Ruparel says the technology he uses can calculate the average time it takes customers to order, as well as how they’re spending that time, such as looking at the menu, customizing their order or asking questions. That information then helps the kitchen predict workflow behind the line.

Additionally, AI can register the frequency that a customer asks for a certain item that the restaurant doesn’t have, such as onion rings or espresso martinis. “That really can help the restaurant know some of the items that people are demanding,” he says, as well as indicate which items that have been removed from the menu should be brought back.

AI can also monitor the kitchen to ensure the food is made consistently, Lance says. “What if we had an AI that watched the cook and told them they put too much sauce on a dish (for example)?”

Inventory Management

Traditional AI (not generative AI) would be the best tool for labor and inventory optimization here. I would highlight the improvements in customer demand forecasting that can be used to then orchestrate all the restaurant activities (including ordering and labor/staffing).

Ingredients for cooking on stainless steel countertop next to an ipad with inventory information listed.

AI can use data such as the weather, holidays or spring break to dial in inventory better using historical data of individual restaurants or for a neighborhood in real time, Lance says. It can also detect anomalies that can alert operators to fraud early on. More perishable items can be dialed in more accurately to reduce waste as well.

“I can see it being useful in chains and larger operations where you have a collection of data over time and it gives you ideas of what to expect,” says Simon Dolinky, director of culinary development and support for Kimpton Hotels and Restaurants. He hasn’t used predictive modeling for ordering but expects that technology will trickle down from larger organizations.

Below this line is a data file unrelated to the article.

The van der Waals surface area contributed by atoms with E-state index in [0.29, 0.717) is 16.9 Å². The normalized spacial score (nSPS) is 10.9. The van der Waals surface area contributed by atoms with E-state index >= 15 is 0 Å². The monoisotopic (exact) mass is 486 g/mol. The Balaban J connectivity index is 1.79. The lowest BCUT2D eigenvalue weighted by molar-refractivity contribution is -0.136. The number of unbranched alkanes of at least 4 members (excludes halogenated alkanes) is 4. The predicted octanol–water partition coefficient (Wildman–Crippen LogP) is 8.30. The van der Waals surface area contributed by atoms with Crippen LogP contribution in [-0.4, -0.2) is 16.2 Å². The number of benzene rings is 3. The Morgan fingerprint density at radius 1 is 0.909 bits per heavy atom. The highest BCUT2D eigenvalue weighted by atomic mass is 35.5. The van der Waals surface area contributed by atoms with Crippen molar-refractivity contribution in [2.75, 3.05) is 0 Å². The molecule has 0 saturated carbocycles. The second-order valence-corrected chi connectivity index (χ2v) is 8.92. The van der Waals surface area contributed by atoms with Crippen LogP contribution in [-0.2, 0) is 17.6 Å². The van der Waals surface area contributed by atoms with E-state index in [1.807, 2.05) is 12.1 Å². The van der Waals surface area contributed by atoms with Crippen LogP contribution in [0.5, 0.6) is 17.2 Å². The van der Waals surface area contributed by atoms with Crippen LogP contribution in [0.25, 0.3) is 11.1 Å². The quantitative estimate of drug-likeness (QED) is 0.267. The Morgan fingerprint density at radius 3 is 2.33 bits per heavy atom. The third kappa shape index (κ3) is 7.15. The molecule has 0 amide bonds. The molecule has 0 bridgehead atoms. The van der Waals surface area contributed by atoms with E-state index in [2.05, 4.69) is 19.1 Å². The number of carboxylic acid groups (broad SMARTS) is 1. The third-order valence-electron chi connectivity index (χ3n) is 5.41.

Menu Optimization

AI can pull product mix, costing each item, calculating its contribution item and recommending prices and portion size, Gingerich says. “It could save our team a ton of time.”

It could also analyze a restaurant’s PMIX (product mix report) and determine what’s not pulling its weight on the menu and therefore should be removed, Newlin says.

It’s unclear whether AI could assess that such an item might be necessary on the menu to prevent a veto vote from a large party. For example, a vegetarian item might be necessary to please the vegetarian customer, and therefore allow all that customer’s friends to eat in the restaurant as well, making it valuable even if its sales aren’t huge.

But technology can track requests for menu items that it doesn’t currently offer, Ruparel says. It could also be helpful scouting new locations to determine what’s popular in a particular neighborhood. But it messes up sometimes.

AI had recommended that a restaurant for a hotel they were opening in Palo Alto, California, should be vegetarian or vegan, a concept that wouldn’t work in a hotel and might not appeal to most tech workers. However, the suggestion made it clear that numerous vegan or vegetarian items should be offered in that restaurant, Ruparel says.

Improve Staffing

AI can help gauge employee performance, tracking engagement time with customers, upselling and average checks.

“You can use AI to almost coach an employee in real-time to ensure that each interaction is optimal,” Lance says.

Predictive modeling also can help determine more precisely the staff required for all or part of a specific shift.

The caveat, however, is data. Technology already exists to measure sales and labor costs and staffing levels, as well as tracking who should be scheduled, and who should not be scheduled because they’d qualify for overtime.

“All of this data exists out there … the restaurant industry just hasn’t utilized it” for AI, says Gingerich.